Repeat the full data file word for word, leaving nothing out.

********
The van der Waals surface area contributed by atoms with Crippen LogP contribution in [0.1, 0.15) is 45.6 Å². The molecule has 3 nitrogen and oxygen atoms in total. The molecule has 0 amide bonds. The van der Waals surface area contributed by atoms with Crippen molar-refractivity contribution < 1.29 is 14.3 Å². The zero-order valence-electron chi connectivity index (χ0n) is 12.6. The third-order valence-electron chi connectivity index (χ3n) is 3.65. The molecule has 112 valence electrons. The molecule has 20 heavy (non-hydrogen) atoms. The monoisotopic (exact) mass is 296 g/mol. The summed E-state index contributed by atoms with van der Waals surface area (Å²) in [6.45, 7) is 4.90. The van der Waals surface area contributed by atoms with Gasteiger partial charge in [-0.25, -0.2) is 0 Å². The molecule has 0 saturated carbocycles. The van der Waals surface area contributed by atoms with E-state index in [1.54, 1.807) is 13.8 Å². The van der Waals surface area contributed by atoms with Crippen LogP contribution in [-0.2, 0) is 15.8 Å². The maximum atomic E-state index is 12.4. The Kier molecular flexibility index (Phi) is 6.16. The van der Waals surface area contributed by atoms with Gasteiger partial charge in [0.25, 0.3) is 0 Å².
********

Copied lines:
The van der Waals surface area contributed by atoms with Crippen LogP contribution in [0.1, 0.15) is 45.6 Å². The molecule has 3 nitrogen and oxygen atoms in total. The molecule has 0 amide bonds. The van der Waals surface area contributed by atoms with Crippen molar-refractivity contribution < 1.29 is 14.3 Å². The zero-order valence-electron chi connectivity index (χ0n) is 12.6. The third-order valence-electron chi connectivity index (χ3n) is 3.65. The molecule has 112 valence electrons. The molecule has 20 heavy (non-hydrogen) atoms. The monoisotopic (exact) mass is 296 g/mol. The summed E-state index contributed by atoms with van der Waals surface area (Å²) in [6.45, 7) is 4.90. The van der Waals surface area contributed by atoms with Gasteiger partial charge in [-0.25, -0.2) is 0 Å². The molecule has 0 saturated carbocycles. The van der Waals surface area contributed by atoms with E-state index in [1.54, 1.807) is 13.8 Å². The van der Waals surface area contributed by atoms with Crippen LogP contribution in [-0.2, 0) is 15.8 Å². The maximum atomic E-state index is 12.4. The Kier molecular flexibility index (Phi) is 6.16. The van der Waals surface area contributed by atoms with Gasteiger partial charge in [0.25, 0.3) is 0 Å².